Democrats protest Republican-controlled electoral board's early voting changes in Richmond

Posted at 6:24 PM, Jul 27, 2023
and last updated 2023-07-28 09:08:55-04

RICHMOND, Va. -- City leaders, community activists, and Southside residents gathered at the Hickory Hill Community Center Thursday afternoon to criticize a decision by the local electoral board to remove two early-voting satellite locations.

"We know that this is simply voter suppression," City Council President and 9th District Representative Mike Jones said of the decision

Speakers said the Republican-controlled board voted 2-1 on Tuesday to remove Hickory Hill and City Hall as early voting sites, leaving only the election office's Laburnum site.

"The Richmond electoral board made an intentional decision to make it harder for Black and brown Richmonders to vote, intentional decision to make it harder for Richmonders to vote," said Richmond Mayor Levar Stoney, who added 25% of the over 11,000 early votes cast in the last election were at those two locations.

The decision was first reported by Axios Richmond.

Under Virginia law, local electoral boards have a majority that matches the party of the governor, in this case Republican Gov. Glenn Youngkin, and speakers called on the governor to step in, considering recent pushes by him and the party on early voting.

"The Governor could do this today. He says he supports early voting. He could actually make a phone call. It was own party in his own backyard, but we're not holding our breath," said Aaron Mukerjee, Voter Protection Director with the Democratic Party of Virginia.

Speakers alleged the action taken by the board was illegal, pointing to a section of the Virginia Code which states, in part, "[t]he governing body of any county or city may establish, by ordinance, voter satellite offices to be used in the locality for absentee voting in person. The governing body may establish as many offices as it deems necessary."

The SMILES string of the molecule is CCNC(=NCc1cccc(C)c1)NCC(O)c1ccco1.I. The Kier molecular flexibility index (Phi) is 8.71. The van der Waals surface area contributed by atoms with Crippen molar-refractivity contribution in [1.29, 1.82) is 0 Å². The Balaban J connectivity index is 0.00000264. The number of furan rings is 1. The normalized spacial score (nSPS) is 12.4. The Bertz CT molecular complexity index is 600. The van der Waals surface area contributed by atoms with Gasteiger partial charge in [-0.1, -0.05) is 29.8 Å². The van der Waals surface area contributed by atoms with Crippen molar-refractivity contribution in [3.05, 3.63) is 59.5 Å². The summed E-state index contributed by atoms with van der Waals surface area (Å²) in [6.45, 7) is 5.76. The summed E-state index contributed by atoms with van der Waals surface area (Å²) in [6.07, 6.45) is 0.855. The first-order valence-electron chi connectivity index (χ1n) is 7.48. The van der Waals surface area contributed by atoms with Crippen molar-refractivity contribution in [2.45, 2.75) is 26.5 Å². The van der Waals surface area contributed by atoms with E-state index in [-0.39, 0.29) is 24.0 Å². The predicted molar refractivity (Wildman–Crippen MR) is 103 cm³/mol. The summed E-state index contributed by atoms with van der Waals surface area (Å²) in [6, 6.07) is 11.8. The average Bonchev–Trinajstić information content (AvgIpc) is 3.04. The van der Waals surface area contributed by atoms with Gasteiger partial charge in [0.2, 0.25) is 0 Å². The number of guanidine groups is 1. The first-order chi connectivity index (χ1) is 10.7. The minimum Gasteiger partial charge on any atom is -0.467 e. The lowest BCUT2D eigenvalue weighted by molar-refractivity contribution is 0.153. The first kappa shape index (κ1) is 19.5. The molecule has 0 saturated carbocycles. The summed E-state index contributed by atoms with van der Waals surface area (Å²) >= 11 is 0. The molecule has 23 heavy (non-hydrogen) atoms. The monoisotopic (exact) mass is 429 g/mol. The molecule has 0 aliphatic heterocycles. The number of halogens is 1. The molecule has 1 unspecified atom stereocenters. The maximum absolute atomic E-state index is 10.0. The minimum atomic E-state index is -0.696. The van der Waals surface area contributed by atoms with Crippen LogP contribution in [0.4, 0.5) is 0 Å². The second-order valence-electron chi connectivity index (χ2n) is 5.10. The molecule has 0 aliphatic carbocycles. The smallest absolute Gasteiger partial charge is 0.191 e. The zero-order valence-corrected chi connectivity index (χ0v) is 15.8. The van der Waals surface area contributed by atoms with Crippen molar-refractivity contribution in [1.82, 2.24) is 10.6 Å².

The city attorney also sent a letter to the board Thursday afternoon informing them the action went against state code.

Stoney added the board made the decision for financial reasons, saying the $100,000 was too much, but said the city had budgeted money to the elections office for satellite voting.

"We strongly urge you to hold an emergency meeting as soon as possible ASAP to resolve this critical matter. The ball is in your court," said Stoney.

And it seems that will happen, as within an hour of the news conference ending, the Richmond Office of Elections announced it would hold an emergency meeting on August 4, 2023 to discuss satellite voting.

In response to questions about the decision, the board's chair sent the following statement to CBS 6:

"My primary reason to not open the satellite locations at City Hall and Hickory Hill Community Center is the cost factor. During the past 2 years, I along with Registrar Balmer reviewed the number of voters vs. the cost to have these locations open. The cost is astronomical when you look at how many voters are coming in to vote vs. what the City of Richmond is spending," said Chairwoman Starlet Stevens. "The Board has set another meeting for Friday, August 4 at 10:00 to revisit this issue."

A spokesperson for Gov. Youngkin pointed to the same section of code as those at the news conference and said "Virginia code states that voting satellite offices are established by a local governing body, not the electoral board."

This is a developing story, so anyone with more information can email to send a tip.

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